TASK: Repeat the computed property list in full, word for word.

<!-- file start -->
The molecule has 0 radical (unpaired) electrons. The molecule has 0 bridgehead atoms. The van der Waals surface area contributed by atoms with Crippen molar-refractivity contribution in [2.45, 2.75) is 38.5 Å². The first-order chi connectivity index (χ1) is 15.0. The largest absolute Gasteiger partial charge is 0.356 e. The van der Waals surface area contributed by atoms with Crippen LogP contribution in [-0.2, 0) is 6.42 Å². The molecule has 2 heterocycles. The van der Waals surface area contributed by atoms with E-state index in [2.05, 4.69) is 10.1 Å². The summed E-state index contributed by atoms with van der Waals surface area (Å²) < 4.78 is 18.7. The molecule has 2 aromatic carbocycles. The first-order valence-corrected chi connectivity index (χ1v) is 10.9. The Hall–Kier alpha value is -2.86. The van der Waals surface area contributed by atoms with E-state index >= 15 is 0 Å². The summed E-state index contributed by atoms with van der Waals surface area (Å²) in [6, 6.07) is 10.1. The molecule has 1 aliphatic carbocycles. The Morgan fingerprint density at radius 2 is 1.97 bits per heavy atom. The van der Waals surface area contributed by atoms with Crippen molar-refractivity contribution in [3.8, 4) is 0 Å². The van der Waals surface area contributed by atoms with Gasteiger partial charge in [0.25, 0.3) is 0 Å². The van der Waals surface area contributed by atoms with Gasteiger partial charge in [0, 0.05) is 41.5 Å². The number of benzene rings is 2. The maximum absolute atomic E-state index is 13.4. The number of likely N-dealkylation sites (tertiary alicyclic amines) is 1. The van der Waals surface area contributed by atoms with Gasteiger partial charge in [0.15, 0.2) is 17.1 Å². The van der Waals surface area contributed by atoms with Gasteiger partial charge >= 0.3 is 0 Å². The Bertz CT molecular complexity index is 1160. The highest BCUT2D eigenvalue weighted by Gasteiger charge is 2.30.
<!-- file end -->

The molecule has 0 radical (unpaired) electrons. The molecule has 0 bridgehead atoms. The van der Waals surface area contributed by atoms with Crippen molar-refractivity contribution in [2.45, 2.75) is 38.5 Å². The first-order chi connectivity index (χ1) is 15.0. The largest absolute Gasteiger partial charge is 0.356 e. The van der Waals surface area contributed by atoms with Crippen LogP contribution in [-0.2, 0) is 6.42 Å². The molecule has 2 heterocycles. The van der Waals surface area contributed by atoms with E-state index in [2.05, 4.69) is 10.1 Å². The summed E-state index contributed by atoms with van der Waals surface area (Å²) < 4.78 is 18.7. The molecule has 2 aromatic carbocycles. The first-order valence-corrected chi connectivity index (χ1v) is 10.9. The Hall–Kier alpha value is -2.86. The van der Waals surface area contributed by atoms with E-state index >= 15 is 0 Å². The summed E-state index contributed by atoms with van der Waals surface area (Å²) in [6, 6.07) is 10.1. The molecule has 1 aliphatic carbocycles. The Morgan fingerprint density at radius 2 is 1.97 bits per heavy atom. The van der Waals surface area contributed by atoms with Crippen molar-refractivity contribution in [3.8, 4) is 0 Å². The van der Waals surface area contributed by atoms with Gasteiger partial charge in [0.25, 0.3) is 0 Å². The van der Waals surface area contributed by atoms with Gasteiger partial charge in [0, 0.05) is 41.5 Å². The number of benzene rings is 2. The maximum absolute atomic E-state index is 13.4. The number of likely N-dealkylation sites (tertiary alicyclic amines) is 1. The van der Waals surface area contributed by atoms with Gasteiger partial charge in [0.15, 0.2) is 17.1 Å². The van der Waals surface area contributed by atoms with Gasteiger partial charge >= 0.3 is 0 Å². The Bertz CT molecular complexity index is 1160. The highest BCUT2D eigenvalue weighted by Gasteiger charge is 2.30.